As the price of textbooks climbs, more students are purchasing used copies to help defray the cost. Textbooks are effectively disposable, so there will always be a strong supply of used textbooks. Until now, the textbook publishers have tried to preserve their profits by issue new editions (rendering the used copies obselete) and raising the price of new books to recoup costs, and we're left with a self-reinforced cycle ensuring continued price increases.
The answer, Freeloader Press thinks, is in free, ad-supported textbooks.
I've long complained at the inability to get digital copies of most of my 1,000 page legal textbooks. Given the option, I would even pay an additional $10-15 just to get a second copy in electonic form.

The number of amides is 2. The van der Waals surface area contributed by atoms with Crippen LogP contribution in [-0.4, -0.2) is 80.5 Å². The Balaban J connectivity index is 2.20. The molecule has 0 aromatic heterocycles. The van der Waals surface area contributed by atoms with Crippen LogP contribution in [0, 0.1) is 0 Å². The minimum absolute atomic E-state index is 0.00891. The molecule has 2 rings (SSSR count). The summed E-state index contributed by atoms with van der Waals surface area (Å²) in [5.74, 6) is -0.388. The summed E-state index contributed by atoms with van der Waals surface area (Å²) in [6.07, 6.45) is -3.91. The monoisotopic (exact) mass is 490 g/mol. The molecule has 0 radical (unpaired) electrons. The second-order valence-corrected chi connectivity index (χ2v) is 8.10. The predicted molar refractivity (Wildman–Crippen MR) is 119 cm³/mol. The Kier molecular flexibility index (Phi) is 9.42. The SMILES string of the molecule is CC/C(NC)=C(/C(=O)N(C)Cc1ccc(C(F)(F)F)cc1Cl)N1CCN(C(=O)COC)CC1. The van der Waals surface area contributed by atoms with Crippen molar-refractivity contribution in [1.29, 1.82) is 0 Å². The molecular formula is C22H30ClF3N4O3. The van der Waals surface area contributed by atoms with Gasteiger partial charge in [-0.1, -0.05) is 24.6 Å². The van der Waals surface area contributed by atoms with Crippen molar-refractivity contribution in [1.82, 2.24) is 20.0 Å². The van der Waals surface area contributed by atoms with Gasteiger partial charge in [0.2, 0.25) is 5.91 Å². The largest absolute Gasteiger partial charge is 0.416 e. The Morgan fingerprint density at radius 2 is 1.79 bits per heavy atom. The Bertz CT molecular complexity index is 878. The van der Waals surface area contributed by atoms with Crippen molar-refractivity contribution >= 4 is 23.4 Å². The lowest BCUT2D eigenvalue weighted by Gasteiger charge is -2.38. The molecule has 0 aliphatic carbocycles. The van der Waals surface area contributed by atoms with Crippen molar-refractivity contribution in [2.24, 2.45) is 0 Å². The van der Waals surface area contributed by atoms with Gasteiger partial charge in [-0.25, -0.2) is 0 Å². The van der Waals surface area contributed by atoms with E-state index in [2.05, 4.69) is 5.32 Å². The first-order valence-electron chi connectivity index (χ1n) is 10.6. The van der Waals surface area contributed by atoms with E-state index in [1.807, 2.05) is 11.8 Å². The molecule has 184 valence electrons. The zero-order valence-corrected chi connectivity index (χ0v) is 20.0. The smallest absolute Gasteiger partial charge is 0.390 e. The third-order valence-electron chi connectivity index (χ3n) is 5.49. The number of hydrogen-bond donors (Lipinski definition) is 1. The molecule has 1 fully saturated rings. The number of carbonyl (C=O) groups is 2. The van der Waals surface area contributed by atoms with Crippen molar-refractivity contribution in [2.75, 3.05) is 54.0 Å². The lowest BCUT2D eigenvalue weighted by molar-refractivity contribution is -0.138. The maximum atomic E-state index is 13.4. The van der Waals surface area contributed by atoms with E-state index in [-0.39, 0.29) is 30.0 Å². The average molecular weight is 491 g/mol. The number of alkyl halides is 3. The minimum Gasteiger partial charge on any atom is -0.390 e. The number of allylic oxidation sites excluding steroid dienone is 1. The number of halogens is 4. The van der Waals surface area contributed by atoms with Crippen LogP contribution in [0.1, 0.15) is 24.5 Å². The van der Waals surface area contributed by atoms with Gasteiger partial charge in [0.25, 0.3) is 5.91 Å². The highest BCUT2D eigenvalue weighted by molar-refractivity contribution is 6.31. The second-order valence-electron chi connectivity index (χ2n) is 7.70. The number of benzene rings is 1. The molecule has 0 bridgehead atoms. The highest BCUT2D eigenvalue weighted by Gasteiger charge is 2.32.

Electronic distribution is inevitable, especially when dealing with expensive, disposable items like textbooks. It is better for the publisher, nearly eliminating printing and distribution costs. It is better for the student, who doesn't need to carry 5-pound books and can easily search the text. And it is certainly better for the environment.
It seems the combination of lower printing and distribution costs and advertising can make free textbooks viable and profitable. By making them free, it also mitigates the effect of piracy, another major barrier to electronic texts today.